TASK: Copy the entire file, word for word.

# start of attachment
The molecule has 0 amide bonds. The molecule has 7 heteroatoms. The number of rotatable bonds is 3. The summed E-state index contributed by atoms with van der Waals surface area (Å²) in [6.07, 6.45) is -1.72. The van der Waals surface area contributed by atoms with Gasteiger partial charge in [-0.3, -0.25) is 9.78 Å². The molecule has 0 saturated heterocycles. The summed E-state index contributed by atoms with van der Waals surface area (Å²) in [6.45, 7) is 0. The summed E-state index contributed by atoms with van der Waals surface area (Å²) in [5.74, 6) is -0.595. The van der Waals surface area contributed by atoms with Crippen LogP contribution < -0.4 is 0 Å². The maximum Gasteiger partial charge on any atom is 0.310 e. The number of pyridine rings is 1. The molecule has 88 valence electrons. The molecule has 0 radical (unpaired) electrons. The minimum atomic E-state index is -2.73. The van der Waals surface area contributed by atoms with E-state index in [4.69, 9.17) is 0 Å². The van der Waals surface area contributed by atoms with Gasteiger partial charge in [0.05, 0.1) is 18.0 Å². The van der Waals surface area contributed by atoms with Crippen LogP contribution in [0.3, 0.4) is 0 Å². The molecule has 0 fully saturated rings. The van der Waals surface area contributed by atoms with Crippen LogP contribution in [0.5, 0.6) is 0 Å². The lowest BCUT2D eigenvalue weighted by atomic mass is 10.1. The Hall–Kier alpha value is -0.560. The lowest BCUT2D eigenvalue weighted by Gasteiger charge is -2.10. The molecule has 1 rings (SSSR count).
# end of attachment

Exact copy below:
The molecule has 0 amide bonds. The molecule has 7 heteroatoms. The number of rotatable bonds is 3. The summed E-state index contributed by atoms with van der Waals surface area (Å²) in [6.07, 6.45) is -1.72. The van der Waals surface area contributed by atoms with Gasteiger partial charge in [-0.3, -0.25) is 9.78 Å². The molecule has 0 saturated heterocycles. The summed E-state index contributed by atoms with van der Waals surface area (Å²) in [6.45, 7) is 0. The summed E-state index contributed by atoms with van der Waals surface area (Å²) in [5.74, 6) is -0.595. The van der Waals surface area contributed by atoms with Crippen LogP contribution < -0.4 is 0 Å². The maximum Gasteiger partial charge on any atom is 0.310 e. The number of pyridine rings is 1. The molecule has 88 valence electrons. The molecule has 0 radical (unpaired) electrons. The minimum atomic E-state index is -2.73. The van der Waals surface area contributed by atoms with E-state index in [4.69, 9.17) is 0 Å². The van der Waals surface area contributed by atoms with Gasteiger partial charge in [0.05, 0.1) is 18.0 Å². The van der Waals surface area contributed by atoms with Crippen LogP contribution in [0.3, 0.4) is 0 Å². The molecule has 0 fully saturated rings. The van der Waals surface area contributed by atoms with Crippen LogP contribution in [0.5, 0.6) is 0 Å². The lowest BCUT2D eigenvalue weighted by atomic mass is 10.1. The Hall–Kier alpha value is -0.560. The lowest BCUT2D eigenvalue weighted by Gasteiger charge is -2.10. The molecule has 1 rings (SSSR count).